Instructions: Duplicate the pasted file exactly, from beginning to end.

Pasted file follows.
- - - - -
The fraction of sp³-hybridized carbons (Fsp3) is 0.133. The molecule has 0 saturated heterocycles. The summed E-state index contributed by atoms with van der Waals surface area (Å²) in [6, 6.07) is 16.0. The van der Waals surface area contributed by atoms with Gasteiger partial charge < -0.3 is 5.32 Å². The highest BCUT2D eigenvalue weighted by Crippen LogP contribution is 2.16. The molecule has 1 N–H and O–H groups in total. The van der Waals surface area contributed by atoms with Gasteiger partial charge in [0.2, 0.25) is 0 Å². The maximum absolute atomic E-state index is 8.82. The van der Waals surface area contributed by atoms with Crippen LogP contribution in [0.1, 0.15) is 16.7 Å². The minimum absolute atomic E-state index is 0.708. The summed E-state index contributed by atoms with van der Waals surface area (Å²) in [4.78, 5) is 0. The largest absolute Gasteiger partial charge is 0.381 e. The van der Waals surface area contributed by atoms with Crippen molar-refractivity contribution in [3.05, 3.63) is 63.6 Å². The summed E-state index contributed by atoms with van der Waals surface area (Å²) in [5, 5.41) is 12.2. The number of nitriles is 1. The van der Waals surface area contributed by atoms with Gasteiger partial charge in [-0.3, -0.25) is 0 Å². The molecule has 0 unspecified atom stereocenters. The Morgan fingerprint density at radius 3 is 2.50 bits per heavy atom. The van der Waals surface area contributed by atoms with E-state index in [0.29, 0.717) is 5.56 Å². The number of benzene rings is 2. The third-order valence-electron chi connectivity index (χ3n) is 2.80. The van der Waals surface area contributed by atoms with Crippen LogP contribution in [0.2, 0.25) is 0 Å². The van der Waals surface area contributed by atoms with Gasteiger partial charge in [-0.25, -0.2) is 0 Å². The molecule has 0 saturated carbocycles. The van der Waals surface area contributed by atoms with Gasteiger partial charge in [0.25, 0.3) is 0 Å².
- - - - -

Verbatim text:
The fraction of sp³-hybridized carbons (Fsp3) is 0.133. The molecule has 0 saturated heterocycles. The summed E-state index contributed by atoms with van der Waals surface area (Å²) in [6, 6.07) is 16.0. The van der Waals surface area contributed by atoms with Gasteiger partial charge < -0.3 is 5.32 Å². The highest BCUT2D eigenvalue weighted by Crippen LogP contribution is 2.16. The molecule has 1 N–H and O–H groups in total. The van der Waals surface area contributed by atoms with Gasteiger partial charge in [0.2, 0.25) is 0 Å². The maximum absolute atomic E-state index is 8.82. The van der Waals surface area contributed by atoms with Crippen LogP contribution in [0.1, 0.15) is 16.7 Å². The minimum absolute atomic E-state index is 0.708. The summed E-state index contributed by atoms with van der Waals surface area (Å²) in [4.78, 5) is 0. The largest absolute Gasteiger partial charge is 0.381 e. The van der Waals surface area contributed by atoms with Crippen molar-refractivity contribution in [3.05, 3.63) is 63.6 Å². The summed E-state index contributed by atoms with van der Waals surface area (Å²) in [5, 5.41) is 12.2. The number of nitriles is 1. The van der Waals surface area contributed by atoms with Gasteiger partial charge in [-0.3, -0.25) is 0 Å². The molecule has 0 unspecified atom stereocenters. The Morgan fingerprint density at radius 3 is 2.50 bits per heavy atom. The van der Waals surface area contributed by atoms with E-state index in [0.29, 0.717) is 5.56 Å². The number of benzene rings is 2. The third-order valence-electron chi connectivity index (χ3n) is 2.80. The van der Waals surface area contributed by atoms with Crippen LogP contribution in [0.2, 0.25) is 0 Å². The van der Waals surface area contributed by atoms with Gasteiger partial charge in [-0.25, -0.2) is 0 Å². The molecule has 0 saturated carbocycles. The van der Waals surface area contributed by atoms with Gasteiger partial charge in [0.25, 0.3) is 0 Å².